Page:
“One larger member, a drug company, was targeted for allegedly infringing a patent by using a certain computer program in benefits administration for their employees. But it had nothing to do with their pharmaceutical business,” he tells C&EN.
The pharma and biotech sector and a coalition of academic organizations say they support the goal of cracking down on abusive litigation tactics in patent infringement lawsuits. But they argue that H.R. 3309 is overly broad and would create unintended problems for innovators who rely on the patent system to fund and protect their inventions.
Essentially, they are concerned that the legislation does not sufficiently distinguish patent trolls from businesses seeking to protect their legitimate intellectual property. “The legislation would erect many barriers in the hope of stopping patent trolls. But everybody else will have to get over these barriers too,” Sauer says. “That’s the problem.”
Small start-ups, he explains, must be able to defend their businesses against patent infringement in a timely and cost-effective manner and without needless and numerous procedural hurdles or other obstacles.
“If you are a small biotech business, you want a law to protect you from unfair patent assertions,” Sauer observes. “But it must allow you to legitimately enforce your own patents if you have to. That’s the balance you want.”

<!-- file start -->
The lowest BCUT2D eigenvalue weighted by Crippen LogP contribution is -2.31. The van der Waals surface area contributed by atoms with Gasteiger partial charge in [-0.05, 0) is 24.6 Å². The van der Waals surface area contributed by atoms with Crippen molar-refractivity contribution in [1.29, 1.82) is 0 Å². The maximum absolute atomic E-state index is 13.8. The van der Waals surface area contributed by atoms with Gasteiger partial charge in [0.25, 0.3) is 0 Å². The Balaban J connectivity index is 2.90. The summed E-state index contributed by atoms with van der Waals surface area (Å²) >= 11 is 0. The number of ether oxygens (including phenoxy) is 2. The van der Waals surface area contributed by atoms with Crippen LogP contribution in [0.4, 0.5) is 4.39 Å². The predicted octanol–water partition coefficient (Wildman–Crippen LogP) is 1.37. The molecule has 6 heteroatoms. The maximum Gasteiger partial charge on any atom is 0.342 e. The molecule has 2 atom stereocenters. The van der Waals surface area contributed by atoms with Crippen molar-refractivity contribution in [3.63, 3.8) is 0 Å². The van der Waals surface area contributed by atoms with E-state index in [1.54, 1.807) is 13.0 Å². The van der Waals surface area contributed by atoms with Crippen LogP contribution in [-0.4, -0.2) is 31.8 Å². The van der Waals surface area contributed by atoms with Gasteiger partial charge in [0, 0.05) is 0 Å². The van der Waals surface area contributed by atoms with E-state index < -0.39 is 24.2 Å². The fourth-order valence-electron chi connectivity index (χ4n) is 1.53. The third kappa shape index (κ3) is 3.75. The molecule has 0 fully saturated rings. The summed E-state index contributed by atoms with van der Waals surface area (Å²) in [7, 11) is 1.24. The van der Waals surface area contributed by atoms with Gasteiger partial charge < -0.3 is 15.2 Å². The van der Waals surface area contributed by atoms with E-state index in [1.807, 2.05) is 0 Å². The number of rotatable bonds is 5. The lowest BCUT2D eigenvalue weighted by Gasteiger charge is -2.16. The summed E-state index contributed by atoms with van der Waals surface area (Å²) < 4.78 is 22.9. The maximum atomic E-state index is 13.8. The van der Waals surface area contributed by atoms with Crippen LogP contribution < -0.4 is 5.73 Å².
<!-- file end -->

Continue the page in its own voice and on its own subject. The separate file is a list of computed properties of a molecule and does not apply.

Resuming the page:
Universities, which develop and license patents but do not commercialize products, worry that the bill would curtail their ability to make money from research. In a joint statement, the Association of American Universities and five other higher education groups say they will likely get caught up in the all-encompassing, fee-shifting provision and other sweeping language in the legislation.
The requirements would pose a “substantial disincentive for universities and start-ups to enforce patents on new technologies and innovations, which undermines the goal of the patent system,” the associations say.
In response to the criticism, Goodlatte says legitimate patent holders have nothing to fear from his bill because it would not prevent the assertion of valid patents. “The bill doesn’t devalue patent rights. It pushes for legal reform measures and strengthens the patent system,” he remarks. The term “patent troll,” he adds, refers to a behavior.
Lobbyists have now turned their attention to the Senate, where the debate over patent litigation reform is just beginning. PhRMA “looks forward to working with the Senate on targeted reforms to curb abusive patent litigation while maintaining incentives for biomedical innovation,” Bennett says.
At a Judiciary Committee hearing on Dec. 17, 2013, senators appeared to be far apart over the best approach to the issue. Several called for more study before voting on any bill. And eight of the 18 committee members are sponsoring or cosponsoring various bills aimed at curbing frivolous patent infringement lawsuits.
“I am wary of overkill,” said Sen. Richard Blumenthal (D-Conn.). “I’m wary of the unintended consequences of limiting patent rights without knowing what the end result will be. We have an important obligation that we first do no harm.”
Before taking any action, the committee should hold additional hearings to gain a better understanding of the patent litigation landscape, Sen. Dianne Feinstein (D-Calif.) said. “This is such a difficult, complicated arena.”